0

Your Cart is Empty

How to use The Pocket Engineer

4 min read

The Pocket Engineer is an every-day carry tool designed for engineers. We've packed as many handy tools and references as possible into this little laser-engraved stainless steel card to make your technical work a little easier every day. 

pocket engineering multi-tool

engineer multi-tool with unit conversions

1.    Protractor: Angle measurement and drawing tool

The left front contains a 180 degree arc for measuring and drawing angles. The long lines are every 10 degrees and short lines are every 5 degrees. The straight line cutout denotes 90 degrees and can help to quickly draw right angles.

To draw or measure your own angle:

  1. Align a starting straight line to the flat edge on the outside of the tool.
  2. Add a center dot to denote your vertex, in the gap at the center of the arc tool.
  3. Add a dot at the angle you wish to draw. If measuring, find the angle where the line to be measured intersects.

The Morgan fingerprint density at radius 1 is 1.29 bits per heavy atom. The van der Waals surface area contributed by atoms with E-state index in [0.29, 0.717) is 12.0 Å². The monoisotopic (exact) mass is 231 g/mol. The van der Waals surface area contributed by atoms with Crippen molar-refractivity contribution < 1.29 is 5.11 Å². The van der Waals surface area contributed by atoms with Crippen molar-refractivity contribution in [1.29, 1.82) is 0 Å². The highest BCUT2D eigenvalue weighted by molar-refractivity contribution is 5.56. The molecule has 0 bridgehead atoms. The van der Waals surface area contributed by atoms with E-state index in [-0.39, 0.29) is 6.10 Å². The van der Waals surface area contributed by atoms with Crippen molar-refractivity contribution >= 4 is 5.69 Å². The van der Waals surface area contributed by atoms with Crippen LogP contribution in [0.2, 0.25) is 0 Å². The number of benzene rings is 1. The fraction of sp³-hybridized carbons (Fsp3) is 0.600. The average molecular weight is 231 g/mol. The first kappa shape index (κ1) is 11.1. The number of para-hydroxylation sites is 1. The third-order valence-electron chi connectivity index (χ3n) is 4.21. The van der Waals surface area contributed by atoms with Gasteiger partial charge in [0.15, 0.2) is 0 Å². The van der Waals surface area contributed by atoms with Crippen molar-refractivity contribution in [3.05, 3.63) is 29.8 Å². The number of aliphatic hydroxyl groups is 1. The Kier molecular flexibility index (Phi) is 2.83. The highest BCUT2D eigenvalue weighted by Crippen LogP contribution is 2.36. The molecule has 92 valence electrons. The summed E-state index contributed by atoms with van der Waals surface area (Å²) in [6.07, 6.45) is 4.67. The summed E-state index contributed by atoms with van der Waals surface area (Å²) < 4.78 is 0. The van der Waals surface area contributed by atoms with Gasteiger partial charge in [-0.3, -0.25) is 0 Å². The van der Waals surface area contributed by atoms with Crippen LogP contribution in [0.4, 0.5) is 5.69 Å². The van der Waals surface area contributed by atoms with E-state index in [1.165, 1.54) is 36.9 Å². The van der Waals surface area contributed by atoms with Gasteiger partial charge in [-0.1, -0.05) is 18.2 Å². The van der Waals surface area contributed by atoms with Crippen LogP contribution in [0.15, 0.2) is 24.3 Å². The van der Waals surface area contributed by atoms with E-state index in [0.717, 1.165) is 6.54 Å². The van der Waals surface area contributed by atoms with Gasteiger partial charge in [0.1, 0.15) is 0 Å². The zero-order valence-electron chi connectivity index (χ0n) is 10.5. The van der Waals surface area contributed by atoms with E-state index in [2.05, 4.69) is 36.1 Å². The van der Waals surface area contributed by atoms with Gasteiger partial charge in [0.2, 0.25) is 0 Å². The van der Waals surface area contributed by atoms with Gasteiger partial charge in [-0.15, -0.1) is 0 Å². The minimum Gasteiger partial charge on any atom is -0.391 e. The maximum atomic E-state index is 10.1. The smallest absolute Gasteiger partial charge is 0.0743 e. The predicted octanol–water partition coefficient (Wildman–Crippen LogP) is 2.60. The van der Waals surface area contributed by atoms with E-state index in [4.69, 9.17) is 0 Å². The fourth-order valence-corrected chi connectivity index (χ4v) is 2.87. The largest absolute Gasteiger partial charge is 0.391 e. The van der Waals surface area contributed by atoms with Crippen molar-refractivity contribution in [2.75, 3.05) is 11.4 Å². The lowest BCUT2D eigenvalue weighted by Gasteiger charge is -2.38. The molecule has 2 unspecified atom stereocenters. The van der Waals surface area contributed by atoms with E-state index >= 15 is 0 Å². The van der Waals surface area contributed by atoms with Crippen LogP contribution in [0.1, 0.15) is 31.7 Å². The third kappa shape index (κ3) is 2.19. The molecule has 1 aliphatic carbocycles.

4. Slide away The Pocket Scientist and use the straight edge to connect your dots and complete your angle.

2.    Compass: Arc drawing tools (inches and centimeters)

The through-holes lined up with major inch and centimeter markings are for drawing arcs and circles of the corresponding radii like a compass.

To draw a 6 centimeter radius 60 degree arc:

  1. Create a vertex, 0 degree and 60 degree dots using the angle drawing tool described above
  2. Line up the half-hole at 0 cm to your vertex dot and the 6 cm hole to your 0 degree angle dot.
  3. Using two pencils (or one pencil and a sharp narrow object), put one in each hold and with a slight inward pressure drag the 6 cm hole in the desired direction until it covers approximately 60 degrees. Keeping slight inward pressure ensures the arc does not come out jagged.